By Tony Massarotti

The fledgling New York Yankees cast off three players by the annual major league trade deadline. And based on the response of some people, you’d think Samson had been stripped of his hair. The Yankees? Were Sellers? Yes, indeed. The Yankees were sellers. This is what happens in July when you, well, stink.

But before we go on, let’s make something clear here: the Yankees absolutely, positively did the right thing. The amusing part of this story is the self-aggrandizing dismay demonstrated, to at least some degree, by Yankees officials, media and fans. It was as if the Yankees selling at the deadline actually required a greater sacrifice than it would from anyone else because, well, again, they’re the Yankees. Those pinstripes are ground from onyx, you know. Then spun by hand.

Doesn’t it make you want to puke?

News flash: since the turn of the millennium, the Yankees have won one World Series. One. In the last five years, they have won one playoff series, against the Baltimore Orioles, after which they were unceremoniously pasted by the Detroit Tigers, 4-0, in the American League Championship Series. Since that time, they haven’t won a playoff game. This will mark the fourth time in the last five years that they have missed the playoffs altogether.

Oh, and the one time the Yankees did make the playoffs, they were muted by Dallas Keuchel and the Houston Astros, 3-0, in last year’s one-game playoff. Put another way, the Yankees haven’t scored a run in the playoffs since 2012.

But oh, the dramatics. When the Yankees traded Aroldis Chapman last week, general manager Brian Cashman made it clear the club was not waving “the white flag.” A few days later, when New York peddled off Andrew Miller — who is signed through 2018 — manager Joe Girardi spewed the same nonsense. Then the Yankees moved Carlos Beltran, too, and Cashman conceded that the Yankees were “pretenders” rather than contenders.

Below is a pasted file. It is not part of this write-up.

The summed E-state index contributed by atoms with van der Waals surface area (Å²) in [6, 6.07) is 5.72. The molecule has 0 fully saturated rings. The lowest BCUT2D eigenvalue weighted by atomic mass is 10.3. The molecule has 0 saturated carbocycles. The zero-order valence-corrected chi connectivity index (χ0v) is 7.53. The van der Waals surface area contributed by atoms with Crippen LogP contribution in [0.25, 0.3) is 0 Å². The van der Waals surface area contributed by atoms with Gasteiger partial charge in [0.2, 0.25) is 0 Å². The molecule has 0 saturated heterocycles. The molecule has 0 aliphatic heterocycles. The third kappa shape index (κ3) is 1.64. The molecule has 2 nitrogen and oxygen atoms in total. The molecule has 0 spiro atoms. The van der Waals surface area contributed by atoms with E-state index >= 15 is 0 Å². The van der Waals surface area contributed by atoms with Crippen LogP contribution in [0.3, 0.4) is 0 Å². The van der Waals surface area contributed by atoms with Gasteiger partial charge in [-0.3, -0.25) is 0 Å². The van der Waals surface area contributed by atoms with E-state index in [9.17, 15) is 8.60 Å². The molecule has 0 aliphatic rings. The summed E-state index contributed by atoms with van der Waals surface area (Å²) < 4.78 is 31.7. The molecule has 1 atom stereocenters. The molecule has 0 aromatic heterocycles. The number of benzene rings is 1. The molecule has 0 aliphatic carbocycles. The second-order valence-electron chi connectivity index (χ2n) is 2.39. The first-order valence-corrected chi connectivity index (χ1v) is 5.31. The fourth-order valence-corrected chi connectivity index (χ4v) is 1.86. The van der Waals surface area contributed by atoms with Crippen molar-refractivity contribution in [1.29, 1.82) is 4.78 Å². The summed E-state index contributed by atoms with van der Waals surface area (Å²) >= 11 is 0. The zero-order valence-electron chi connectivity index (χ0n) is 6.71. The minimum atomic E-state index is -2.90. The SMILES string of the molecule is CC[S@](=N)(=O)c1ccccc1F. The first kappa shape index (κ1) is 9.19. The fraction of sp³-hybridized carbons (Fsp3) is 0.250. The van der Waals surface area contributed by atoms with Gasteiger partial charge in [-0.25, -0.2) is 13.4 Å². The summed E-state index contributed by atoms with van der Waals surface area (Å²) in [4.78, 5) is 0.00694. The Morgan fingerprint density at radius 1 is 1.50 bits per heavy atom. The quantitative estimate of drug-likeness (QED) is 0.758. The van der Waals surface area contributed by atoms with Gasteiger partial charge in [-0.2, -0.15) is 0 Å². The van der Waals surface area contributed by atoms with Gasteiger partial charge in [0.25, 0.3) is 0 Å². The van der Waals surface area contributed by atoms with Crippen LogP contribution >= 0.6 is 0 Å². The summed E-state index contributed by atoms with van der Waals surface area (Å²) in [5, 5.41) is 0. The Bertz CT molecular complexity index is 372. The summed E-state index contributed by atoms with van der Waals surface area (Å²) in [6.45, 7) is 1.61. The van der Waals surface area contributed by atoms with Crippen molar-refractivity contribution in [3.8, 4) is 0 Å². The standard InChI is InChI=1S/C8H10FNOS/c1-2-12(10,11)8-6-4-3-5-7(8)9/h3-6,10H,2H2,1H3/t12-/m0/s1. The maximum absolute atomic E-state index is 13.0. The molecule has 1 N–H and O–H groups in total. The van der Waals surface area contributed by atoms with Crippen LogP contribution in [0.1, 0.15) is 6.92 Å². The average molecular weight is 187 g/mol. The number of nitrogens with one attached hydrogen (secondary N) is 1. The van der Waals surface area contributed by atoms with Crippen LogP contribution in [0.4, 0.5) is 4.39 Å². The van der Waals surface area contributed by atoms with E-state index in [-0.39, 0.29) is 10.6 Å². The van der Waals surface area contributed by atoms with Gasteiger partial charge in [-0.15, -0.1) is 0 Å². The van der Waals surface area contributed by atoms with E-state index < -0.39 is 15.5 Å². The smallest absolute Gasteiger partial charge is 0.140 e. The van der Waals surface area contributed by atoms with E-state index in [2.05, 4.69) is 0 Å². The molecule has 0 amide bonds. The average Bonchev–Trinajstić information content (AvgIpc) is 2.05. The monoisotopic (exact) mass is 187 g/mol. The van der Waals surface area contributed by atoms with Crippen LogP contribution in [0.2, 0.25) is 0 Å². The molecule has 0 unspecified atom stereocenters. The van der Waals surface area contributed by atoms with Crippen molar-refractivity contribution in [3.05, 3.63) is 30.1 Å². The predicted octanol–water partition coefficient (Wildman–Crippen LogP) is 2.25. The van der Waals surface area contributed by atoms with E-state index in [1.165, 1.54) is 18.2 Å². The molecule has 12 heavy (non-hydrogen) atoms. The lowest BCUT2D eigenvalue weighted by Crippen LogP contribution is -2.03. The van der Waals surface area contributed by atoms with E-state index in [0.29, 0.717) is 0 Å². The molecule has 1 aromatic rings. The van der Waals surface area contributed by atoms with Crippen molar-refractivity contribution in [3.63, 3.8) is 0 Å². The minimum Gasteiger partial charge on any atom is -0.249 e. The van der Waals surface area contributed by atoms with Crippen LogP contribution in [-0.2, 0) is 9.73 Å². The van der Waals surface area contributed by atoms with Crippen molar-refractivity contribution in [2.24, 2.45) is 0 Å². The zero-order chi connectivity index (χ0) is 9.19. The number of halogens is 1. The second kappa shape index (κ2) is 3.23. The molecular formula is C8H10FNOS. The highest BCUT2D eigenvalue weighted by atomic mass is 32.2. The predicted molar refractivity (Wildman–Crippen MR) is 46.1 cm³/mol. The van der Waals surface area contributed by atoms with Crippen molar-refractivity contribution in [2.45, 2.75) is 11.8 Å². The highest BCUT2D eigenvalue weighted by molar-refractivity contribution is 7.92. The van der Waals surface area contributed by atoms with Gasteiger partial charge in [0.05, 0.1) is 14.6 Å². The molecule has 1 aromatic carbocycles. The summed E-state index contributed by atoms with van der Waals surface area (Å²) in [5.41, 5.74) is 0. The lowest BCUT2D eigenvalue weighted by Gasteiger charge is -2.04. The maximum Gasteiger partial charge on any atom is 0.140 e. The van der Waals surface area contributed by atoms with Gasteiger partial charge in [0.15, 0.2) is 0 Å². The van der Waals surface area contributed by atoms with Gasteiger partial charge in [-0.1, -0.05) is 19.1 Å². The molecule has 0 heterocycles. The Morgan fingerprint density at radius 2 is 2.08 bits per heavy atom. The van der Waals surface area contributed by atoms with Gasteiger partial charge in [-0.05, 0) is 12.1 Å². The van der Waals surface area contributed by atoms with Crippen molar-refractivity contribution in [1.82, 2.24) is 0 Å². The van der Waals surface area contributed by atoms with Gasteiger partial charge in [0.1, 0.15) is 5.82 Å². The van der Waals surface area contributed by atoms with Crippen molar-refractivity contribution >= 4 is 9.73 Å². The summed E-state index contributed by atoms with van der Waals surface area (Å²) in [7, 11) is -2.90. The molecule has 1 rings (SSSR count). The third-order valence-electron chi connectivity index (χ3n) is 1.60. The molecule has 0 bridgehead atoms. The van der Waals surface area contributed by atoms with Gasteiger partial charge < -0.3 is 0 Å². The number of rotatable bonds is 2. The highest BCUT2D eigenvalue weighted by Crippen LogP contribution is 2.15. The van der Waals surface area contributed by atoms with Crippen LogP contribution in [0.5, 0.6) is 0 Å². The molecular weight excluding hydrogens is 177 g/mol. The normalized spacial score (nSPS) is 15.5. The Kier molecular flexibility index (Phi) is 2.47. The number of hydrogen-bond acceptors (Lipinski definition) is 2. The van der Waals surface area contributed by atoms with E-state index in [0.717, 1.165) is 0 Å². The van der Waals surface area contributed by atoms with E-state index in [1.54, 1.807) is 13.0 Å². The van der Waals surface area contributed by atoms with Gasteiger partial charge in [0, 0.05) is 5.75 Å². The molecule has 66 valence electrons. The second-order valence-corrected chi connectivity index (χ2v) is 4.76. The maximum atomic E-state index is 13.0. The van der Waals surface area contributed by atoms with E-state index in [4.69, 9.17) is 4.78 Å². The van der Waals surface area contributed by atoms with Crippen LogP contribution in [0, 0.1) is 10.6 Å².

Good grief. Get over yourselves already. Getting the NFL to admit it has a concussion problem is easier than getting the Yankees to admit they have no chance.

Earth to Yankeedom: Queen Elizabeth is royalty, too. But she has as much power as bicycle pump.

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But seriously, is there a more self-important franchise in the continental United States — the Montreal Canadiens don’t count — than the Yankees? The drama that accompanied the Yankees’ actions at the trading deadline (could they bring themselves to do it?) was the kind of arrogance that the New England Patriots routinely get blasted for. But at least the Patriots have won a championship since the last Summer Olympic Games. And at least they’ve won a playoff game since the last Winter Games.

(In the interest of full disclosure, I am from Boston. Prior to this year, the Red Sox — who won three titles this millennium — had been sellers at the last two deadlines. But nobody up here acted like we were pawning off our engagement rings in the process.)

Here’s the bottom line, folks: this was an easy decision, and everybody knows it. The Yankees are the worst thing you can be in sports: old, boring and hopeless. They had no real farm system to speak of. Cashman understood this better than anybody. If his soft-stepping was all a way of appeasing the Steinbrenner family, so be it. But the buildup was, at times, so theatrical in nature that it brought out the worst narcissistic qualities in anyone associated with the Yankees or New York.

You know, The City. Capital T. Capital C.

In the end, other than swallowing their oversized pride, the Yankees made one major sacrifice here: Miller, who is now the property of the Cleveland Indians for the next two-and-a-half seasons. Maybe New York can actually re-sign Chapman. Beltran was gone in November regardless. (And he, too, can come back if there is mutual interest.) What the Yankees ultimately did was something everyone else would have done and should have done in this situation at the deadline, albeit without the martyrdom.

In the end, the Yankees are just another team with almost no chance of winning and no real choice, as much as New York would like to think otherwise.

Tony Massarotti is an avid Boston sports fan and has covered sports in Boston for more than 15 years for both the Boston Herald and Boston Globe. He now serves as a co-host on afternoon drive on 98.5 The Sports Hub in Boston. He was a two-time Massachusetts Sportswriter of the Year as voted by his peers and has written four books, including “Big Papi,” the New York Times-bestselling memoirs of David Ortiz. You can follow Tony @tonymassarotti.

Tony Massarotti